Teacher and writer James McEnaney also accuses the Scottish Government of “weaponising” children and education, and warns it cannot “afford to waste another five years” in making the changes required to close the attainment gap.
The 34-year-old, who teaches in further education in Glasgow, says the Covid pandemic proved the education system could be flexible, and is urging the government not to revert to “how things were always done” when the public health scare ends.
His book, “Class Rules, The Truth About Scottish Schools”, is a 240-page race through Scotland’s educational history, with a focus on how statistics are used and misused to prove political theories, the creation and apparent failure of Curriculum for Excellence, a deep dive into the attainment gap, the impact of Covid on schools and recommendations of how to improve the whole system.
And while not party political, it is deeply political in its attempt to show policy flaws in how schools are run and the impact that has on children, parents and teachers, particularly those from and working in Scotland's most deprived areas.
Asked about Nicola Sturgeon' s demand in 2015 to be judged on her record of closing the attainment gap, he says: “On her record, on her terms, she has clearly failed. There's no other way to interpret the numbers.
“The data she created, the Achievement of Curriculum for Excellence levels, which replacing the SSLN [Scottish Survey of Literacy and Numeracy] was created very explicitly to allow people to hold her to account.
"They set targets for the attainment gap for levels four, five and six qualifications – and didn't meet them. Targets for literacy and numeracy gaps – they never got close. You know, there's no question that Nicola Sturgeon failed and it has come back to haunt her.
“But the thing is, this is what you get when you behave like this, if you're going to very blatantly and very deliberately try to further politicise education and turn kids into political weapons well hell mend you when it goes wrong.”
He adds: “What I think the really interesting question about 2015 and that whole narrative, is not has Nicola Sturgeon failed – because clearly she has – but did Nicola Sturgeon ever really think it was going to happen?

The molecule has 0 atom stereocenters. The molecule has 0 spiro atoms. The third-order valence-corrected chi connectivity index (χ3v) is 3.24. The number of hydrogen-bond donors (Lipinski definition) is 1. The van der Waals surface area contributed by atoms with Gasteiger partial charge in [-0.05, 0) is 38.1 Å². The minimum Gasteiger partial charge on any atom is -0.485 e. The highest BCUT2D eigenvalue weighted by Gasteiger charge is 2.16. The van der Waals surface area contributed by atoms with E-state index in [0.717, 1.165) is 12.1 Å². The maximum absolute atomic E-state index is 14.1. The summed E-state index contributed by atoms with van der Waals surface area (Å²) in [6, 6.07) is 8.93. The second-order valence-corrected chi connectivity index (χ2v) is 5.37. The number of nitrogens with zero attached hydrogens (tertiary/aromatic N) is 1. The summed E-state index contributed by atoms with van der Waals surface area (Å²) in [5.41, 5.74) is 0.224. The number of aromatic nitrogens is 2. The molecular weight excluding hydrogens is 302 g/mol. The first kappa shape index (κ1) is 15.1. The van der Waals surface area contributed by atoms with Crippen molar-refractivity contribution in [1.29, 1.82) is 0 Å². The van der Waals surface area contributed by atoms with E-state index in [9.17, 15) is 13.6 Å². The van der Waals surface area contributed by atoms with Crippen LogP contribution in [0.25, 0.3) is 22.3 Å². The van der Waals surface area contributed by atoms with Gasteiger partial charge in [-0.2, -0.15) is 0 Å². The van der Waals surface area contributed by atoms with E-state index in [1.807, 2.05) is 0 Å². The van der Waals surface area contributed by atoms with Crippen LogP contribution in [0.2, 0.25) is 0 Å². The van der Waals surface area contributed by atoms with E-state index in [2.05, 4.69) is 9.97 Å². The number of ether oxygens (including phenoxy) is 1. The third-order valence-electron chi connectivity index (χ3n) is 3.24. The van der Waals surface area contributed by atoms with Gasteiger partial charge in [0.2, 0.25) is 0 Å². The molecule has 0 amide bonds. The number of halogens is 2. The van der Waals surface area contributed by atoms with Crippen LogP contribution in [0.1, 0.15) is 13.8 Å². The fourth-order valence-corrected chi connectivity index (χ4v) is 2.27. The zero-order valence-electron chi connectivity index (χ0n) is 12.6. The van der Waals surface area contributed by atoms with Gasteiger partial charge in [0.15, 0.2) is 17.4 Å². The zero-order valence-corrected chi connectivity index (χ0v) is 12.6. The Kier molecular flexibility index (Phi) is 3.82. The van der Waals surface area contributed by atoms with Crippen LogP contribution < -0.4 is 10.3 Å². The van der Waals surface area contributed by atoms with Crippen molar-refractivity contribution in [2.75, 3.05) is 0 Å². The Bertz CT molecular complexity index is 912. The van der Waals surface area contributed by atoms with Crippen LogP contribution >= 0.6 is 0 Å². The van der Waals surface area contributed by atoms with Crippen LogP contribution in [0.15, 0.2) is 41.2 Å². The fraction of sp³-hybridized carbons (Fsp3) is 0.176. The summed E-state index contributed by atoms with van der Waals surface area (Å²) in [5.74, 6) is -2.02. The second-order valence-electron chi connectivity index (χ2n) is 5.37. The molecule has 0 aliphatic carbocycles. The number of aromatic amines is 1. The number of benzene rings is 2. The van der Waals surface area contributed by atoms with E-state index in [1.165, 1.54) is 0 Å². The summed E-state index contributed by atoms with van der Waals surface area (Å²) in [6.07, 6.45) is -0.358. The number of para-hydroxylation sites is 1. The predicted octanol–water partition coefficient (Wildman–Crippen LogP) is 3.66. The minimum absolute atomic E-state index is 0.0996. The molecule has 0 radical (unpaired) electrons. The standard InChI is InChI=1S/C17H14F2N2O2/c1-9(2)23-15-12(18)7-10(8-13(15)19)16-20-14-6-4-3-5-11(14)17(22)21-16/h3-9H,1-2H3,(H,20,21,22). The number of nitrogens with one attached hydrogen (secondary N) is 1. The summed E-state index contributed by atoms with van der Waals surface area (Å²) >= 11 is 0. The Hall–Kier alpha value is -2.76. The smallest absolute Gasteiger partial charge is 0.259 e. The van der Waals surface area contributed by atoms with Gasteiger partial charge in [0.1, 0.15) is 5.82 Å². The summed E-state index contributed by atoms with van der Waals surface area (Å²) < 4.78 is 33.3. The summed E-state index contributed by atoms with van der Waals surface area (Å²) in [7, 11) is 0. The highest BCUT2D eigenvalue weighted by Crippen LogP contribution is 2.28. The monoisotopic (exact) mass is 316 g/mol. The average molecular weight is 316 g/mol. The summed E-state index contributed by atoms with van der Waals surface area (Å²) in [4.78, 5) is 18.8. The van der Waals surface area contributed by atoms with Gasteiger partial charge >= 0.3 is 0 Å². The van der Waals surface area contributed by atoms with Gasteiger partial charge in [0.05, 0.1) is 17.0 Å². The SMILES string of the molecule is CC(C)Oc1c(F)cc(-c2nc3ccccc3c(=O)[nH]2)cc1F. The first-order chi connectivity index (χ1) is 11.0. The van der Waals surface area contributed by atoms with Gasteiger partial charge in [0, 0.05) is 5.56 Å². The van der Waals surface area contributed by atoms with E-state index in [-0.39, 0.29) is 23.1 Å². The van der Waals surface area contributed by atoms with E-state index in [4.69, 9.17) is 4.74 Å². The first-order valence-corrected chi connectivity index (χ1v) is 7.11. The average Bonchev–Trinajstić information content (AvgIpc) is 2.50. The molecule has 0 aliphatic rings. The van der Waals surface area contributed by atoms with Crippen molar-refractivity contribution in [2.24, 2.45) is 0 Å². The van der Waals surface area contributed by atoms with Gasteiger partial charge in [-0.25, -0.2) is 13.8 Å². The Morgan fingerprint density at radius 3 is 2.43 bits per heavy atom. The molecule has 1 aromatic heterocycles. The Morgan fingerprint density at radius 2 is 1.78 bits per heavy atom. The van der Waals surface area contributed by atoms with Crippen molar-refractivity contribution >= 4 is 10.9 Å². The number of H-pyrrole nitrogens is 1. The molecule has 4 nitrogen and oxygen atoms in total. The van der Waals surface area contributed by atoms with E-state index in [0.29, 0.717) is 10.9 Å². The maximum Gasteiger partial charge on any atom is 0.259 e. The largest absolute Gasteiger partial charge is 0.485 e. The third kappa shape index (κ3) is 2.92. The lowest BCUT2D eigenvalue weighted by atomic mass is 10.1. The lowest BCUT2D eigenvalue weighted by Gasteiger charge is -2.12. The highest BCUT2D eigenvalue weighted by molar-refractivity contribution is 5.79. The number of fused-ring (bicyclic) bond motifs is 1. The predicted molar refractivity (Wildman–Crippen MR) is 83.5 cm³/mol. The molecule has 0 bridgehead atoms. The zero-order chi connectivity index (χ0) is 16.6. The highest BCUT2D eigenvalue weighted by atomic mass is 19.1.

“Did she and her advisers sit there and think over the course of five years, we are actually going to completely undo the effects of poverty in education? I find it very difficult to believe they had that conversation. I think it's probably more likely that it was always just political.
“It was promising accountability, when you knew you never have any intention of being accountable. It was about the narrative. I don't really think it was at its core, an educational decision.”
McEnaney was approached by publishers Luath to write the book after his journalism, based on Freedom of Information requests to the government to wheedle out statistics on issues like the attainment gap, was making headlines and at times causing embarrassment to former education secretary John Swinney.
He believes problems, such as the algorithm used by the Scottish Qualifications Authority last year which saw exam results marked down for the poorest pupils, are the result of a “middle-class Scotland approach” and his book makes direct links between class and poor educational outcomes.
A former candidate for defunct left-wing party RISE, he admits he was never going to write a book which was not political, but says his own politics are far removed from that of his upbringing.
He grew up with his NHS scientist mother in a cul-de-sac in East Dunbartonshire. His parents had separated – his dad was a senior police officer – and his brother was severely autistic.
"I very much am the kind of person for whom the system works,” he admits. “I walked out of school with five As in my Highers without doing much work because exams worked for me.
"In terms of the politics I've never really been 100 per cent sure where it came from. My mum's not really political at all.